In response to:

The Man Who Stayed the Course from the November 24, 1983 issue

To the Editors:

John Kenneth Galbraith [NYR, November 24] seems to gloat over how President Reagan is driving voters back into the “liberal” fold. What he apparently has forgotten is that a liberal of sorts, Jimmy Carter, in part through gross mismanagement of the economy, drove voters into Reagan’s camp.

It was tragic that Reagan was elected by an anti-Carter vote. It would be nearly as tragic if Walter Mondale or some other so-called liberal were elected by an anti-Reagan vote. Having to choose between two undesirable candidates likely is a reason most people don’t vote.

Galbraith and other like-minded liberals could serve their cause better by promoting an agenda around which liberals and middle-of-the-roaders could rally rather than depending on a negative force like Reagan to deliver votes.

Though I consider myself a liberal—two years ago Reagan persuaded me to join the Sierra Club and rejoin the American Civil Liberties Union—I’m not ready to support any of the Democratic front-runners. As distasteful as I find most Reagan policies, liberals have not provided anything significantly better:

—Reagan is pushing the nation into war, but so did liberals like John F. Kennedy and Lyndon Johnson.

—Reagan is handing billions of dollars in public resources to coal and other energy barons, but Carter attempted the same thing through establishment of the US Synthetic Fuels Corporation.

—Reagan is squandering billions on Defense Department boondoggles. But liberals, in addition to wasting billions on defense, squander billions more on non-defense boondoggles like the Tennessee-Tombigbee Waterway.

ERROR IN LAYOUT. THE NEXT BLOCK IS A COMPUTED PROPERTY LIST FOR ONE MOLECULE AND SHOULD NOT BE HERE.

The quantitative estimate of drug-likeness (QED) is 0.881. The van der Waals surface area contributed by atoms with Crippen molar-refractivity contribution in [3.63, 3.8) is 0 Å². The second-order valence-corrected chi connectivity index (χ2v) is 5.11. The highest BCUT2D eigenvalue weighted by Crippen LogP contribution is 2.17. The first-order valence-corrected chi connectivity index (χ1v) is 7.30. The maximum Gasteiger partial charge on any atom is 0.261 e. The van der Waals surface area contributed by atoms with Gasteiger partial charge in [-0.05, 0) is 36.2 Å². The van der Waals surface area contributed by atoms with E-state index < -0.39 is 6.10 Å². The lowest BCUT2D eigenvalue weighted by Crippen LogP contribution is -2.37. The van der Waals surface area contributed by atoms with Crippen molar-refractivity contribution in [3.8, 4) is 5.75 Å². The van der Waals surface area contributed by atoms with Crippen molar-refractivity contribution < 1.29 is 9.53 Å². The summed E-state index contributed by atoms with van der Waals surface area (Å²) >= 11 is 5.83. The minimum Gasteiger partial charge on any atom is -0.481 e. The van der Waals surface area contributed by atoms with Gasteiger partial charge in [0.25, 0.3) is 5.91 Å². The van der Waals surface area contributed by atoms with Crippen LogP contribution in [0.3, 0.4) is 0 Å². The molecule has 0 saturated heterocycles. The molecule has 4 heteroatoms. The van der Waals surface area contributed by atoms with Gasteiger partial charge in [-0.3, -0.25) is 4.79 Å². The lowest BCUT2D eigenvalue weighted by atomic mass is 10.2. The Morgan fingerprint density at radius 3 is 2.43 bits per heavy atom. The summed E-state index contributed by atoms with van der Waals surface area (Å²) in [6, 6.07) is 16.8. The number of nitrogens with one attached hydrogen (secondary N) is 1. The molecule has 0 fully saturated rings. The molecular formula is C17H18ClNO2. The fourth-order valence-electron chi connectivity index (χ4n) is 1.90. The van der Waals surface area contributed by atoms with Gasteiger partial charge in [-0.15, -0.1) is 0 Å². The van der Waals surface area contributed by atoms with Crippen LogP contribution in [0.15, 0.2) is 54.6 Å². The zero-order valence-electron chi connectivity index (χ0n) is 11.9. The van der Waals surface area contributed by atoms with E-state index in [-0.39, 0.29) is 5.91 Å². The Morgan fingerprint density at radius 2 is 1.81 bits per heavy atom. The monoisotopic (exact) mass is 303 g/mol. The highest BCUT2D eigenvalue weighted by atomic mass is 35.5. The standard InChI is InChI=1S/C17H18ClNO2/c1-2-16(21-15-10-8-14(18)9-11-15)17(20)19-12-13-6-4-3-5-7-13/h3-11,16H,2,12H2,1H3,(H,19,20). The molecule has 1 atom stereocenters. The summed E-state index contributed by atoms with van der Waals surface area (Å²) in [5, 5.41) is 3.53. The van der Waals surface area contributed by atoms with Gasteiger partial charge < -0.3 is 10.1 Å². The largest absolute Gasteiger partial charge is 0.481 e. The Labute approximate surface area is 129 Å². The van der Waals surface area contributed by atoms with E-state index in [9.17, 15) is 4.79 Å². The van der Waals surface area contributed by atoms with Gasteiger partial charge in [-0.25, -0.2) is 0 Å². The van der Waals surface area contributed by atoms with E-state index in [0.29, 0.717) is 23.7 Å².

—Reagan’s policies may have thrown a few million people out of work, but Carter’s economic policies also decimated the savings and living standards of millions through double-digit inflation.

To win my support, the liberal Democratic presidential candidates will have to offer better alternatives:

—A tax structure where everybody pays a fair share.

—Economic policies that benefit everybody, not special interests.

—A stable economy with 0-2 percent inflation, enabling business, government and individuals to plan rationally and allowing interest rates to fall to levels where more people can afford houses and new cars.

As a lower-middle-income wage earner, I’m fed up with paying a higher percentage of taxes than many millionaires. And I’m fed up that I can’t borrow money for a house and new car because government outbids me on interest rates to fund deficits. If I and millions of others in my situation could buy houses and new cars, it would put people to work building useful items rather than bombs, missiles and other boondoggles.

If Galbraith wants this liberal on his side he would do better to address the economic issues facing me rather than gloat over what Reagan is doing for the liberal cause.

Paul Morsey

Owensboro, Kentucky

John Kenneth Galbraith replies:

A rather more than fair comment. While I continue to prefer the Democrats, I yearn to think that all who dissent from my views are with Mr. Morsey.

This Issue

February 16, 1984